Ability to pay
Assessing your ability to pay is especially important if you are thinking about borrowing money for large purchases such as a car or a home. In which case, your ability to pay must be adequate to make the monthly repayments. Your finances also need to be flexible to meet any unexpected expenses that might come up.
Ability to pay means your ability to pay bills when they fall due. This tells you whether your income is sufficient for your household expenses and whether there is leeway in your finances. Calculate your ability to pay to see whether you can afford new purchases, how much new debt you could repay and whether you have money left over for saving.
Once you have assessed and written down your income and expenses and subtracted your household expenses from your disposable income, you can see what your ability to pay is.
You have ability to pay if your income is at least equal to your household expenses. If your household expenses are greater than your income, you do not have ability to pay and will become indebted if you do not do something about it. If you have assets, you may be able to pay some of your expenses using the return generated by the assets (for example, rental or dividend income) or by selling assets.
You should also consider whether you could increase your income. If you do not have a possibility to increase your income, you will have to compromise on something to cope with your expenses and think about what items of expenditure are important, what are essentials and what you can do without.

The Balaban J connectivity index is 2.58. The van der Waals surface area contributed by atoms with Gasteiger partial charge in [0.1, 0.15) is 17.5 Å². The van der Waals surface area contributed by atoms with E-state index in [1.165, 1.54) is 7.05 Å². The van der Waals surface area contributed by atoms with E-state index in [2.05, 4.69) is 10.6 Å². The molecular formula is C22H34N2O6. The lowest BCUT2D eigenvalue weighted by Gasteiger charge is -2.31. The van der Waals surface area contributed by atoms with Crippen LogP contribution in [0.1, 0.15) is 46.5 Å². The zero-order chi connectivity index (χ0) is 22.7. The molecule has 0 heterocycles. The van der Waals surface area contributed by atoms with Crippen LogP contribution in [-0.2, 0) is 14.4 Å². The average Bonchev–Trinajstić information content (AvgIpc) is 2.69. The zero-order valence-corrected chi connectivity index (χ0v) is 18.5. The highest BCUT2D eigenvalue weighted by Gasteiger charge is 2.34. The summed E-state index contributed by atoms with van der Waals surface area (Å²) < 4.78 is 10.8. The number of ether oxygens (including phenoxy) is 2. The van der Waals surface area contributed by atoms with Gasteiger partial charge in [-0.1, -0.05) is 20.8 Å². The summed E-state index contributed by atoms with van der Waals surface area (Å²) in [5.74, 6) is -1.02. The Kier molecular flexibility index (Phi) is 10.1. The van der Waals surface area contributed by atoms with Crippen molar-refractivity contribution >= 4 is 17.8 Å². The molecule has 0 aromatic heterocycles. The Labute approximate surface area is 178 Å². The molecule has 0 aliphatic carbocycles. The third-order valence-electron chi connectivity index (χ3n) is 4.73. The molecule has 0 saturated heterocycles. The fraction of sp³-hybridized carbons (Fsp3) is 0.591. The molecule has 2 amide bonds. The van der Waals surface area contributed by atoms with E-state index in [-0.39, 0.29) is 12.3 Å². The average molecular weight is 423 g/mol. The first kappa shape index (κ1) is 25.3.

Assessing your ability to pay:
|Your ability to pay only covers essential expenses||=||Your ability to pay only covers essential expenses|
|Besides covering essential expenses, your ability to pay also covers other frequent household expenses arising in practice, such as health, leisure activities, clothing and telecommunication expenses, etc.||=||Reasonable ability to pay. Your finances also withstand occasional unexpected expenses.|
|Besides the above expenses, your ability to pay
also covers other expenses such as buying
eyeglasses or household appliances, an increase
in family size, a rise in debt interest rates, holiday travel, etc. You alsohave enough money left over for saving.
|=||Good ability to pay|